The Silent Spring Institute conducted an investigation that showed the presence of fluorinated chemicals in 30% percent of the fast food packages that underwent the team’s testing. The report was published in the journal Environmental Science & Technology Letters on Wednesday.
It was thought that the content of fast food was already harmful to the consumer’s health because of the high levels of cholesterol, fat, and sodium present in them. However, these new findings show how the package itself can be contrary to the human system. The study demonstrated how chemicals that are harmful to the human system are added to packages because of its grease-repellent properties.
“The most studied of these substances (PFOSs and PFOAs) has been linked to kidney and testicular cancer, elevated cholesterol, decreased fertility, thyroid problems and changes in hormone functioning, as well as adverse developmental effects and decreased immune response in children,” the study reads.
As these kind of chemicals are present in a great variety of products, their real effect may depend on the person’s health situation and other circumstances. According to Laurel Schaider, a research scientist at the Silent Spring Institute, the substances that are potentially harmful to people can easily travel from the package to the food. Schaider was also one of the principal authors of the study.
Schaider explained that this chemical migration could be altered by the temperature in which the food is, the type of food and even how much time the food is in contact with the wrapping. It could also depend on the type of substance used in each particular package.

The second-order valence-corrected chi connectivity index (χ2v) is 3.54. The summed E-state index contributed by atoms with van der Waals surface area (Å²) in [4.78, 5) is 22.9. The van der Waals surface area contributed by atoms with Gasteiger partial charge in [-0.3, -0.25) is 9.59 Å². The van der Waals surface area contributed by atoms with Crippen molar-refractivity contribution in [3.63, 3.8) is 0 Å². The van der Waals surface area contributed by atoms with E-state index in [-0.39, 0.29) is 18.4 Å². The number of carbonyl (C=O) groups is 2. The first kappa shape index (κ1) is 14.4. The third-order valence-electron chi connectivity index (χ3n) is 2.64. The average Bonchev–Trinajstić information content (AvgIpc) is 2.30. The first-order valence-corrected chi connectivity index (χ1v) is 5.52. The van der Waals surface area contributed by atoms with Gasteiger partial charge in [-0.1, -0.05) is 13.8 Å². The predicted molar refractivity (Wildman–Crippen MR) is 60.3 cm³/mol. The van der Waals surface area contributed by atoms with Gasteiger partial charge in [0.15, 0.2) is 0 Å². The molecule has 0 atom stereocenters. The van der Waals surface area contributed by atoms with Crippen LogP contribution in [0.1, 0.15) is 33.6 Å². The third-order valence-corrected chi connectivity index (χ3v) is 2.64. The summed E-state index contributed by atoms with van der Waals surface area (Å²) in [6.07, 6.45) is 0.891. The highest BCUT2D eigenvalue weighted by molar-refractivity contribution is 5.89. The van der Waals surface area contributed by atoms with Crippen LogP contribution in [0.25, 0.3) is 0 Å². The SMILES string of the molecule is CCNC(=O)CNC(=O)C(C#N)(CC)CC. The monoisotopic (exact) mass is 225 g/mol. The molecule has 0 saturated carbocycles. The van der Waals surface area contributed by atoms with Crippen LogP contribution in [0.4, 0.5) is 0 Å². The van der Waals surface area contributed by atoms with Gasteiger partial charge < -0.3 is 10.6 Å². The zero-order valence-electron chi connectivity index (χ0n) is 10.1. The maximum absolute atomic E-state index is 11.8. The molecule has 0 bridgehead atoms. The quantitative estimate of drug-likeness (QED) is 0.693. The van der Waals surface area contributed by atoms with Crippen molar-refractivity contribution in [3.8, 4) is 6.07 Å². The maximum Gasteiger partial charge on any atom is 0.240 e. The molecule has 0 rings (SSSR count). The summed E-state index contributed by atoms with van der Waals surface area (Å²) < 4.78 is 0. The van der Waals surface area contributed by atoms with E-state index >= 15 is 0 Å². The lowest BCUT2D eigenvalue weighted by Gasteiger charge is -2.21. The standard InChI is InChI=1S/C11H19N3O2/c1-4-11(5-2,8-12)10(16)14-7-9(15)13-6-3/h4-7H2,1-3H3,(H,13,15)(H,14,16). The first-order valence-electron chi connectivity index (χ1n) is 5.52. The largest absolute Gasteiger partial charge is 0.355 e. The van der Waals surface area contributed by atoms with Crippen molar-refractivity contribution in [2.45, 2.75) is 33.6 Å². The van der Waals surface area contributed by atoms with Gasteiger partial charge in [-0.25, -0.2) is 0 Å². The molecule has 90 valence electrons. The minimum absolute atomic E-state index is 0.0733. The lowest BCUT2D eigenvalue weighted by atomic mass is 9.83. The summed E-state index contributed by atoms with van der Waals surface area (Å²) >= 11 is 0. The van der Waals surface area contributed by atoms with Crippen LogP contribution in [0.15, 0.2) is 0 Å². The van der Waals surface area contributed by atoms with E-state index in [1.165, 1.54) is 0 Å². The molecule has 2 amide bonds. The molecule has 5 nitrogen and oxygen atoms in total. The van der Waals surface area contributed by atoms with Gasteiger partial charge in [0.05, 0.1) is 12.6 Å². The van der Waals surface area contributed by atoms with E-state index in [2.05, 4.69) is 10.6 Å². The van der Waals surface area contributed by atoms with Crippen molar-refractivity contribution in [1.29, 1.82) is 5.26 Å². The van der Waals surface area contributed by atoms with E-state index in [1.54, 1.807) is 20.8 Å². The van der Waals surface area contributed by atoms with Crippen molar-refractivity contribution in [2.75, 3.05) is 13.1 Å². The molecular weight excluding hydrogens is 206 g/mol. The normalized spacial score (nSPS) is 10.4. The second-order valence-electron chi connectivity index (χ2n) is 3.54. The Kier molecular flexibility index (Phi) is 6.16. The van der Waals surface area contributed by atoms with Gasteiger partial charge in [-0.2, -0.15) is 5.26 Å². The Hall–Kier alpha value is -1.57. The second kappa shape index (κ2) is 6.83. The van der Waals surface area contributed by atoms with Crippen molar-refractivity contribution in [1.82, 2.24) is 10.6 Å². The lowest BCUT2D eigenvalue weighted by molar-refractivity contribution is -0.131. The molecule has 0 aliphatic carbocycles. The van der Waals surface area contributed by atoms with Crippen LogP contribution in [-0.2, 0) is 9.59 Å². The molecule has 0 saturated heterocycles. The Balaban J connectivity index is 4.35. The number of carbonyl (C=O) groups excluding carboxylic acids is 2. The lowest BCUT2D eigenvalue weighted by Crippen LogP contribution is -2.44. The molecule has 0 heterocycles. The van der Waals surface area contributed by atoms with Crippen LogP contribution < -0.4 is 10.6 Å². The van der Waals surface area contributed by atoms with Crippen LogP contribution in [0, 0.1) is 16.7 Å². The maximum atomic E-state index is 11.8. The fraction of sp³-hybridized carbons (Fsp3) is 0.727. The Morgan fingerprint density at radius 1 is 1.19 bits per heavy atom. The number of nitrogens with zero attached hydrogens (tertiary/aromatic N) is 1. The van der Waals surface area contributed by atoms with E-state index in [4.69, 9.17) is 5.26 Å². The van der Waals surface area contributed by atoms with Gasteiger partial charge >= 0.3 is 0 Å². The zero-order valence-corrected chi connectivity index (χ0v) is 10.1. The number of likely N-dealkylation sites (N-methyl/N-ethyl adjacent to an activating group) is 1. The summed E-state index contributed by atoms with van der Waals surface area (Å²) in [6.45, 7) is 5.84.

Five different investigation centers collaborated in the making of the report. These centers were able to gather over 400 fast food package samples from 27 food chains in the United States for the analysis.
For a better understanding of the results, the research team divided the packages into six different categories. They also divided the food regarding their type (sandwiches, burgers and fried foods; Tex-Mex; and desserts and bread.)
The investigators did not publish the results according to specific food chains or restaurants. However, they did show how 46 percent of the food that was in contact with the packages (sandwich wrappers and pastry bags) tested positive for dangerous chemicals.
The team stated that it is not easy for consumers to avoid chemically contaminated packages, as there is no way to tell without scientific analysis.
According to Schraider, the best recommendation for customers is to take out the meals out of the packaging paper as soon as possible, to avoid the migration of the potentially harmful substances into the food. Also, Schraider said that people could ask for their fries or dessert to be served in a cup or a bag with no contact with the paper itself.